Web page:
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GNSS Reflectometry for Sea Ice Detection

GNSS-R for sea ice detection
Lupe [1]

Yongchao Zhu (Successful finalization December 2018)

Faculty VI - Planning Building Environment, Technical University Berlin
School of Geodesy and Geomatics, Wuhan University
GFZ Potsdam

Global Navigation Satellite System (GNSS) has been widely used to provide positioning, navigation and timing services in civil and military domains since it became fully operational in 1993. In addition to these fundamental services and applications, GNSS could be also used for remote sensing of atmospheric parameters; for instance, by launching LEO satellites and observing refraction signals from GNSS satellites with negative elevation angles. This GNSS-based remote sensing technique termed GNSS radio occultation (GNSS-RO) could be used to estimate the tropospheric water vapor, temperature, pressure, and ionospheric total electron content (TEC) with a high resolution. Meanwhile, GNSS signal reflection over a specific surface, a source of positioning error, which cannot be easily neutralized, could be used to retrieve the surface geophysical parameters. This remote sensing technique is termed GNSS Reflectometry (GNSS-R). The ocean’s surface characteristics (ie. ocean surface height, roughness, wind speed and wind direction) could be estimated by GNSS-R. It could be also applied for land applications such as the retrieval of ground vegetation condition and soil moisture. This study focuses on sea ice detection using GNSS-R. GNSS-R can be used to retrieve main parameters of sea ice (i.e. thickness, concentration, surface roughness and ice permittivity). These parameters can be combined to help characterize different ice types including new ice, young ice, thin first-year ice, first-year ice, and multiyear ice. Sea ice thickness is a key parameter for classification and characterization of sea ice masses, which influence the temperature and circulation pattern of both the ocean and atmosphere and thus can be used for analyses of the Earth’s climate. In the first stage, GNSS-R is used for sea ice coverage detection using UK TechDemoSat-1 data (available online: www.merrbys.co.uk [2]). A new differential Delay-Doppler Map (DDM) is proposed and the ice coverage detection result is validated against data from National Snow & Ice Center, USA (http://nsidc.org [3]). Then, the study presents a potential sea ice concentration detection method based on GNSS reflection amplitudes considering sea ice permittivity and roughness, which are important parameters for sea ice classification and characterization. The reflection power of cross- and co-polar signals shall be predicted. For this purpose, the Fresnel reflection coefficients for representative examples of sea ice, sea water and snow with circular polarizations at L-band are presented firstly. The simulated polarimetric ratio for satellites observed at low elevation angle (10°-30°) is then calculated considering sea ice permittivity and roughness. The potential use of reflected GNSS signals for sea ice detection is evaluated through ice concentration measurements. The results show that reflection power loss increases with the increase of sea ice concentration. In addition, the elevation angle has little effect on power gain for low elevation angle 10° - 30°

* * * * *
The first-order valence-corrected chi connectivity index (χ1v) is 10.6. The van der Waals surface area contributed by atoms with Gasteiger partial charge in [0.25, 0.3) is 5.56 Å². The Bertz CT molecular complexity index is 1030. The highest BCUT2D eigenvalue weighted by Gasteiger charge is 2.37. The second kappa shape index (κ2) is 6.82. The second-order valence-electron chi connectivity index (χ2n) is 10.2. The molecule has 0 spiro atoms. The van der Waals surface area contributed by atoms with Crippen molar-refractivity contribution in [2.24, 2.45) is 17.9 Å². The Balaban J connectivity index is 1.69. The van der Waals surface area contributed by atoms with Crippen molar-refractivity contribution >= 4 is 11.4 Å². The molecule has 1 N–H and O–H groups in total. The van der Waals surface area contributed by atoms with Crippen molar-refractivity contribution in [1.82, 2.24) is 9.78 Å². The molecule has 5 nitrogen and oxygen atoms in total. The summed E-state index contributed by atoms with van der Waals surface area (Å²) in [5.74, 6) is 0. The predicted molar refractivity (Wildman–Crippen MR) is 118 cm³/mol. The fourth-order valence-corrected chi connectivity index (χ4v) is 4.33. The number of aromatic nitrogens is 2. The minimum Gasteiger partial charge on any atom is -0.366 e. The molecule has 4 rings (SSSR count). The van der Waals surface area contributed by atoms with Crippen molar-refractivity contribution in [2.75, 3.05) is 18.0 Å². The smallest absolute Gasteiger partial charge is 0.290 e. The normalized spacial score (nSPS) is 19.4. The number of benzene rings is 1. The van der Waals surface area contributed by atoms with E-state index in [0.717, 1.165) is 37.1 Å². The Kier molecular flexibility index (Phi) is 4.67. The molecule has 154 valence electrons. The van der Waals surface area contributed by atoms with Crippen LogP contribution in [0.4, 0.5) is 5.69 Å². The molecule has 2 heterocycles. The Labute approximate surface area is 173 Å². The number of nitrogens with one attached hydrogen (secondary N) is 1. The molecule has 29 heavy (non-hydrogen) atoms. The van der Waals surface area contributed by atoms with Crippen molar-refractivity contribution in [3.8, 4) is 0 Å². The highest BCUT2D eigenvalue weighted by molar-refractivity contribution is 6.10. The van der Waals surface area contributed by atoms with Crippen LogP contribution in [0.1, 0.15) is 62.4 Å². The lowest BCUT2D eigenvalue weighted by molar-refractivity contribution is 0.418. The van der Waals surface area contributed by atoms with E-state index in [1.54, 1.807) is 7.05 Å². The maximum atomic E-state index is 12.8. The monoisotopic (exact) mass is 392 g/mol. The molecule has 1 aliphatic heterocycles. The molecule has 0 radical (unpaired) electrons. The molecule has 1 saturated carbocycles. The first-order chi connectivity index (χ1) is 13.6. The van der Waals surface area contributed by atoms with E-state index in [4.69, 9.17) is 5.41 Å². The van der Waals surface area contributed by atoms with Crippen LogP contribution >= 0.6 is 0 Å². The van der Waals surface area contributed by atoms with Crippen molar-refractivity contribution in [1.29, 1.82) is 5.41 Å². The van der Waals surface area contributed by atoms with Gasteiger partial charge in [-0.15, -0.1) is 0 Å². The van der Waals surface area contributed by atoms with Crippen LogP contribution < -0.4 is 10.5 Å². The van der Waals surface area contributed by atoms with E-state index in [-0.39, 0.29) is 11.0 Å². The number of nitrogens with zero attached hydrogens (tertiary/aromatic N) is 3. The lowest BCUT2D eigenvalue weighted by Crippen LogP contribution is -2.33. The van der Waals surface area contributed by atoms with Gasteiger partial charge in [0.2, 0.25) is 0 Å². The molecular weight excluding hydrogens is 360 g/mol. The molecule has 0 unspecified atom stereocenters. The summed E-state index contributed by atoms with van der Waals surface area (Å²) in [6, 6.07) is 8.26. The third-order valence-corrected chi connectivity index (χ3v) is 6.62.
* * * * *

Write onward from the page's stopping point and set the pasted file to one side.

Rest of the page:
• GNSS Reflectometry for Sea Ice Detection [4]
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